held by Democrats, while losing
none of their own. The commit
tee cannot find 47 districts that
it considers doubtful; less than
half that number, at the most.
And offseting these, it is con
vinced, are an equal number of
doubtful Republican seats.
Looking at the Congressional
picture as a whole the committee
grows positively optimistic. If
there is a general trend this year,
the committee believes, it is away
from the Republicans. The recent
election in Maine is offered as
evidence. In each of Maine’s Con
gressional districts the Democrats
made astonishing gains, although
they won no seats. The present
House has many members, Re
publicans as well as Democrats,
who were elected by narrow mar
gins. If the Democrats can in
crease their vote all across the
country as they did in Maine, a
long list of Republican seats can
be emptied.
Further indication of a satisfac
tory trend is found in increased
Democratic registration in most
States. Oregon is a prize example.
In the State as a whole and in
three of the four Congressional
districts, for the first time in his- j
tory the Democratic registration is1
larger than the Republican. The
Democrats hope to break up the
now solid Republican delegation
from that State.
Due to Various Influences.
Any general trend would be due
to various national influences: the
war in Korea, Truman’s current
popularity or lack thereof, high
taxes, economic controls, excite
ment over Communism, wages in
the industrial regions, prices in
the farming sections and the pros
perity of the average citizen. The
Democrats bank a lot on the last
named factor—the proportion of
the population able to buy new
cars and television sets.
The committee, however, thinks
chiefly in terms of individual dis
tricts. Just as an example, one
admittedly doubtful is the 9th
Ohio, represented by Thomas H. j
Burke, a CIO industrial worker
serving his first term. He is op
posed not only by Homer Reamy,
a three-term Republican Con
gressman whom he defeated two
years ago, but by another Demo
crat, running as an independent.
Jimmy Byrnes, now back in the
news, was given the blame by the
Democrats for Reamy’s election in
’44. As War Mobilizer, Mr. Byrnes
seized 50-odd war plants in the
Toledo region because of a strike,
notwithstanding that the strike
was on the vei*ge of settlement.
The consequent bad feeling in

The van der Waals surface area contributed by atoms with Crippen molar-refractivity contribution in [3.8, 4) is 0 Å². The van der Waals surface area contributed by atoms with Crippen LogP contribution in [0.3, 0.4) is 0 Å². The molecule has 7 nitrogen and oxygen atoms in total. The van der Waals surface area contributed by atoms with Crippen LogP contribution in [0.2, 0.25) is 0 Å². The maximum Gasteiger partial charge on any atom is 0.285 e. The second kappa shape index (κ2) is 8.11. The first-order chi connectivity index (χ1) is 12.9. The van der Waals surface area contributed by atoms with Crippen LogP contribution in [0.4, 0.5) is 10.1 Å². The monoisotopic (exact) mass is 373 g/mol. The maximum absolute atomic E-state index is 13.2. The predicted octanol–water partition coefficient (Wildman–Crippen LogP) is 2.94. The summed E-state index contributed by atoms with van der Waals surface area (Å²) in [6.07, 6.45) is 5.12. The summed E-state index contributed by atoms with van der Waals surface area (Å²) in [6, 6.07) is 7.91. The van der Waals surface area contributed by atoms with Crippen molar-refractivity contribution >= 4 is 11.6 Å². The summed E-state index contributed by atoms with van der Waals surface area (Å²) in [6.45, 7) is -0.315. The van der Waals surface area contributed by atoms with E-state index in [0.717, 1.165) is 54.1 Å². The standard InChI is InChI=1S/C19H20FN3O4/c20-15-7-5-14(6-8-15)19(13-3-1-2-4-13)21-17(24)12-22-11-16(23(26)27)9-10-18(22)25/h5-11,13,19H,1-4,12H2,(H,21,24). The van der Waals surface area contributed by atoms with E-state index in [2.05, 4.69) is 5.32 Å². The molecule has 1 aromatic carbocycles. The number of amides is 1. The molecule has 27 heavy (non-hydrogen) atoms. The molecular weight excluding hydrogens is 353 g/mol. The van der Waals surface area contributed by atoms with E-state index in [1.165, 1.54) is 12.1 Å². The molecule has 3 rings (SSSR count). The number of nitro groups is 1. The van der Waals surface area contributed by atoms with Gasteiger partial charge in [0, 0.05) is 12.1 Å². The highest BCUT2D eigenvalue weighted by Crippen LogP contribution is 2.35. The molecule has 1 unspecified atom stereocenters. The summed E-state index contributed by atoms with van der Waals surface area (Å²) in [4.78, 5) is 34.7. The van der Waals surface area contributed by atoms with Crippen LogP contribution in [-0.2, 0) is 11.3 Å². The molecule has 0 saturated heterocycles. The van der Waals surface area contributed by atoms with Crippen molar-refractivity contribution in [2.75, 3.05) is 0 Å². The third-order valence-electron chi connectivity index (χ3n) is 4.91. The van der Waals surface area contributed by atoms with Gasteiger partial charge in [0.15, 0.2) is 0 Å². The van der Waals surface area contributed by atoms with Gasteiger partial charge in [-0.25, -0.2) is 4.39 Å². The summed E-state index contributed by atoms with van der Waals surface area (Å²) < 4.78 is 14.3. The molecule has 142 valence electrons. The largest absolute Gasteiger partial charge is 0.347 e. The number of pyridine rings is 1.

labor circles, it is alleged, not only
elected Mr. Reamy but cost Roose
velt the State’s electoral vote and
allowed Senator Taft to squeak
through in his close senatorial
race. The bad feeling is gone,
but there is that independent can
didate, threatening to split the
Democratic vote.
So it goes—Mayor Impellitteri
in New York, for instance—but
after examining every doubtful
district in this manner, the com
mittee still comes up with a safe
majority of Democratic House
seats in the 82nd Congress.

New Law Bars 15 Million
More Germans From U. S.
ly th« Associated Press
FRANKFURT, Germany, Sept.
30.—At least 15 million Germans
are barred from emigrating to
the United States by the new
American national security law,
American officials estimated to
The law bans entry into the
United States by any person who
belonged to the Nazi Party. There
were about 15 million of these in
If the ban applies also to mem
bers of the Nazi Party’s affiliated
organizations, it would reach ap
proximately 15 million more. This
would make a total of about 30
milion barred—nearly half of
Germany's entire population.
! United States consular officials
said they are awaiting clarifica
I tion of the law as it applies to
I Nazi-affiliated groups.
Library Staff Honors Evans
On 44 Years of Service
Archibald B. Evans, 60, of Lin
den, Va., yesterday was honored
with a luncheon by members of
the Library of Congress staff upon
his retirement, after 44 years’
Mr. Evans retired as chief of the
Serials Division, having begun
work in the library as a 16-year
old messenger boy. He was pre
sented with a testimonial scroll
and a television set by fellow
The dinner was attended by
44 staff members—one for each
year of his service. They in
cluded Verner Clapp, chief as
sistant librarian, and David C
Mearns, assistant librarian.
Mr. Evans will devote fulltime
to his apple orchard at Linden.
He and Mrs. Evans are former
District residents.
_ ___ 1
Society and Clubs
Norwegian Foreign Minister
And Mme. Lange Guests Here
By Katharine M Brooks
The Norwegian Minister of For
eign Affairs and Mme. Lange are
in Washington for a few days and
are staying with Ambassador and
Mrs. Munthe de Morgenstierne.
No large and formal parties had
been planned for them but each
day at luncheon and dinner the
Ambassador and his very attrac
tive wife have invited a few guests
i to join them informally.
! The Minister and Mme. Lange
came down from New York late
Thursday and will return there
tomorrow. About the middle of
| the week, the official and his wife
' will go to Chicago and Minneapo
lis but will be back in New York
again before the middle of the
month. It is possible they will
come to Washington at the close
of the United Nations’ Assembly
The Portuguese Minister of De
fense Senhor Posta Santos, will
join defense ministers of the other
countries of the North Atlantic
Pact for conferences in Washing
ton October 23. Parties will be
planned for him by the Ambassa
dor and Senhora de Esteves Fer
nandes though no dates as yet
are set. ,
The Indonesian Ambassador and